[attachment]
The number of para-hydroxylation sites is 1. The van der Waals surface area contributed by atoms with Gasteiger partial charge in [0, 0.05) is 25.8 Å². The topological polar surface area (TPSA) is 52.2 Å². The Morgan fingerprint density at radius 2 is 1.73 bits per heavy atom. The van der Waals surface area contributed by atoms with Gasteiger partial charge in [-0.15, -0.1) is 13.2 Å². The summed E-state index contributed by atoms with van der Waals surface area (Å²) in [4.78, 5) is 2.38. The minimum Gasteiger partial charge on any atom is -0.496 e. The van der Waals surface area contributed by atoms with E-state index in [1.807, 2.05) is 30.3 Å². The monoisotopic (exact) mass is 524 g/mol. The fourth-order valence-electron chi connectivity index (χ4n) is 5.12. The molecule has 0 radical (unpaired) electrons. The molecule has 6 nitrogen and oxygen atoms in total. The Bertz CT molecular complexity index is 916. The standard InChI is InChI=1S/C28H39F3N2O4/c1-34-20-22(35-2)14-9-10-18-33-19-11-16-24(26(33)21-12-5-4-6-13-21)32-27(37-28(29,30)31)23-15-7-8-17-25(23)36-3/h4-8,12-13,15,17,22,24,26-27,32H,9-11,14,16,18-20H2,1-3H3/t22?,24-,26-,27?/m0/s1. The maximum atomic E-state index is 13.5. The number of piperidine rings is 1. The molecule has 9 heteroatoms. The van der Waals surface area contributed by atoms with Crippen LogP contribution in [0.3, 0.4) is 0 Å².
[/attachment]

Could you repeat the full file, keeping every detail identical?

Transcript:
The number of para-hydroxylation sites is 1. The van der Waals surface area contributed by atoms with Gasteiger partial charge in [0, 0.05) is 25.8 Å². The topological polar surface area (TPSA) is 52.2 Å². The Morgan fingerprint density at radius 2 is 1.73 bits per heavy atom. The van der Waals surface area contributed by atoms with Gasteiger partial charge in [-0.15, -0.1) is 13.2 Å². The summed E-state index contributed by atoms with van der Waals surface area (Å²) in [4.78, 5) is 2.38. The minimum Gasteiger partial charge on any atom is -0.496 e. The van der Waals surface area contributed by atoms with E-state index in [1.807, 2.05) is 30.3 Å². The monoisotopic (exact) mass is 524 g/mol. The fourth-order valence-electron chi connectivity index (χ4n) is 5.12. The molecule has 0 radical (unpaired) electrons. The molecule has 6 nitrogen and oxygen atoms in total. The Bertz CT molecular complexity index is 916. The standard InChI is InChI=1S/C28H39F3N2O4/c1-34-20-22(35-2)14-9-10-18-33-19-11-16-24(26(33)21-12-5-4-6-13-21)32-27(37-28(29,30)31)23-15-7-8-17-25(23)36-3/h4-8,12-13,15,17,22,24,26-27,32H,9-11,14,16,18-20H2,1-3H3/t22?,24-,26-,27?/m0/s1. The maximum atomic E-state index is 13.5. The number of piperidine rings is 1. The molecule has 9 heteroatoms. The van der Waals surface area contributed by atoms with Crippen LogP contribution in [0.3, 0.4) is 0 Å².